Patients presenting with dyspnoea or fatigue, where HF is a diagnostic possibility after history and examination, should have an ECG, CXR, biomarker test, ie, BNP/NTproBNP, and then proceed to an ECHO to determine their ejection fraction, as the management of HFrEF is quite different to HFpEF. Individual patients may require more specific tests, such as coronary angiography, cardiac MRI looking for fibrosis, and amyloid or hereditary cardiomyopathy such as HCM, etc. In specialist HF clinics, six-minute walk tests, right-heart studies, myocardial biopsy, PET scans, and genetic testing may all be considered. The cause of the patient’s HF is important to identify, as there are some reversible conditions, such as alcoholic, chemotherapy-related or thyrotoxic cardiomyopathies, as well as cardiomyopathies associated with tachyarrhythmia, ie, fast AF or malignant hypertension.
The aim of HF management is to improve symptoms, keep the patient out of hospital and prolong survival. These aims may vary, depending on an individual patient’s circumstance, ie, at extremes of age where symptom control may be more pertinent then longevity.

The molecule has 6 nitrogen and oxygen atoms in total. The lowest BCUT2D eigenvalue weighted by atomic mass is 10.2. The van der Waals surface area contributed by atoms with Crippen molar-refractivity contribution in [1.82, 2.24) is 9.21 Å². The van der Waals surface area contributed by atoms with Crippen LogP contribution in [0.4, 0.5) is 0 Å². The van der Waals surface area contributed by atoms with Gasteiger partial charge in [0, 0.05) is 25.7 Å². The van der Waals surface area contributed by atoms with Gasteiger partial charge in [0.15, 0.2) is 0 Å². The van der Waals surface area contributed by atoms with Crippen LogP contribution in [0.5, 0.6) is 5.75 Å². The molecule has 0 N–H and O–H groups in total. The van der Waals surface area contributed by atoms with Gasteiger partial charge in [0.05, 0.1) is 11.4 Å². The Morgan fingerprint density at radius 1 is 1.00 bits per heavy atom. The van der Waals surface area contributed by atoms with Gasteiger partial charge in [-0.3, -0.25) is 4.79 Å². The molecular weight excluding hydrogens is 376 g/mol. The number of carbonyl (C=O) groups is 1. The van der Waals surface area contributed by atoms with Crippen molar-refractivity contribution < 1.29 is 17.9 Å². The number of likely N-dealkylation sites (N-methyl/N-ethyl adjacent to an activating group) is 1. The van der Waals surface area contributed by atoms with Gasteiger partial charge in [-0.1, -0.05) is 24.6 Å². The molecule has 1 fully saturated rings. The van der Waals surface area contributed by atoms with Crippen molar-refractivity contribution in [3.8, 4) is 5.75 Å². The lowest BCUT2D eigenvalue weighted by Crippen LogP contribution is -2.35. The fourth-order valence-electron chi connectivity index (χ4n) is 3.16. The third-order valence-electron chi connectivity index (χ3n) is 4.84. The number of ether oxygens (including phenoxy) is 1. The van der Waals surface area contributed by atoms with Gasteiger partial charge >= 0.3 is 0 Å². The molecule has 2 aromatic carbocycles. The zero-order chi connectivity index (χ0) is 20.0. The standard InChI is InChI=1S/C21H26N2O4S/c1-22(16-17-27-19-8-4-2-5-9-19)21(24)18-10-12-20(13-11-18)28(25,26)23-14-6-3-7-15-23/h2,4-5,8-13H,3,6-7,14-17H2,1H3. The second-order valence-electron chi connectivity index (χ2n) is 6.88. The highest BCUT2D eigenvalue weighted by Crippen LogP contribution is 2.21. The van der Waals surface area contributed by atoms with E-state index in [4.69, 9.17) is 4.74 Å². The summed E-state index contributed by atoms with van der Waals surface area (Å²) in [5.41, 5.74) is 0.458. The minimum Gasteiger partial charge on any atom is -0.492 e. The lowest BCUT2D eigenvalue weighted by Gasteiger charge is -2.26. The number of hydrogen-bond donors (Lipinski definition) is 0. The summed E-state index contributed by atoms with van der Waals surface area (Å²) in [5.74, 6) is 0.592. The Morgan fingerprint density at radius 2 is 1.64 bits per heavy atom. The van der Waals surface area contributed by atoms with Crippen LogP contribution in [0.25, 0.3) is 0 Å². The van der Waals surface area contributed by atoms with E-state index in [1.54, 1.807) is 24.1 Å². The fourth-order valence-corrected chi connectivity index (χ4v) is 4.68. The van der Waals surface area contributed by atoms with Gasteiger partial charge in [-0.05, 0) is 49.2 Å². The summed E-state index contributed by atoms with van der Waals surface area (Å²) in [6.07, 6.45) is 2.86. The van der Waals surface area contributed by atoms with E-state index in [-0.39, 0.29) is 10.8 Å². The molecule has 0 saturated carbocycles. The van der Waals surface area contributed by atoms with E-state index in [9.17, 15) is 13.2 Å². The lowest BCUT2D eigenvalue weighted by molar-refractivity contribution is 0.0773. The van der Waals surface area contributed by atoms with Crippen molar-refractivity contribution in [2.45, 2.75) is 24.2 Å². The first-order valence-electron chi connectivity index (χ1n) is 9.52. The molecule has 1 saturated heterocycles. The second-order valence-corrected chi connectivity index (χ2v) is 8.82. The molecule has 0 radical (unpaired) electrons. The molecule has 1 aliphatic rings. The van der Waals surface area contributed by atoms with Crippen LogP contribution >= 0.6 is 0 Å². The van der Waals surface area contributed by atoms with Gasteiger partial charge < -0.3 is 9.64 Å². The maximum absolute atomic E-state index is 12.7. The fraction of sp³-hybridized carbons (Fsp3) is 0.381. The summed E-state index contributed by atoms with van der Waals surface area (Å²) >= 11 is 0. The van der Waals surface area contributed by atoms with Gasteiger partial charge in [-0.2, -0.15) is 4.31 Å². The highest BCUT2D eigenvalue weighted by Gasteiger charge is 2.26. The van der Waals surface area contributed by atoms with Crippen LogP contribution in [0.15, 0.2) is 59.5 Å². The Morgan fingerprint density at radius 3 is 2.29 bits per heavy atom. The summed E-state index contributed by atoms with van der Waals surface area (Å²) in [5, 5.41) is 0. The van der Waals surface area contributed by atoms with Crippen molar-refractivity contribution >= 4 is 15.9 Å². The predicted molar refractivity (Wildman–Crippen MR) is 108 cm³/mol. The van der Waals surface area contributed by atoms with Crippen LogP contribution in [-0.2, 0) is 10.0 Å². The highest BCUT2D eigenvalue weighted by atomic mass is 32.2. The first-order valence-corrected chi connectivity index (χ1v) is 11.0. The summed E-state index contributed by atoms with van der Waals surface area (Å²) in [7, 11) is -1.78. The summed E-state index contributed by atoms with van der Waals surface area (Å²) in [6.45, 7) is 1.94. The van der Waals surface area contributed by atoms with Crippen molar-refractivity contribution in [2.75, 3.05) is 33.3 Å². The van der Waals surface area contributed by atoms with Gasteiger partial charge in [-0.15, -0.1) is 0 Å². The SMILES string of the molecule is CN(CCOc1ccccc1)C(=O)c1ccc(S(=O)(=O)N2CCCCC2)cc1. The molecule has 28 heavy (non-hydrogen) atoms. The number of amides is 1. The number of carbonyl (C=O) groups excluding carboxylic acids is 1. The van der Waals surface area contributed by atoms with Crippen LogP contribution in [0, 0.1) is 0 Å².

Management of HF should emphasise prevention. With this in mind, the American College of Cardiology (ACC) emphasises stages when someone is at risk and then progressing to having symptomatic HF with the intention of encouraging physicians to intervene during the early stages to prevent progression. See Figure 1.
Stage A are those at risk, Stage B patients have some damage to the heart, Stage C patients have symptoms of HF, and finally, Stage D are severely symptomatic and need specialised support (Stage D patients would be considered NHYA IV/V functional class).
Pyramid of HF
Another way of looking at the burden of HF is the ‘pyramid’ concept, where patients at the top of the pyramid require acute hospital care and thus incur large costs for a small number of people, compared to those at the bottom of the pyramid. Those at the bottom are many and are at risk of HF, but can be managed in the primary care setting. Their primary physicians can identify and treat risks, ie, hypertension, diabetes, etc, thus preventing them from ever getting to the top of the pyramid and needing acute care.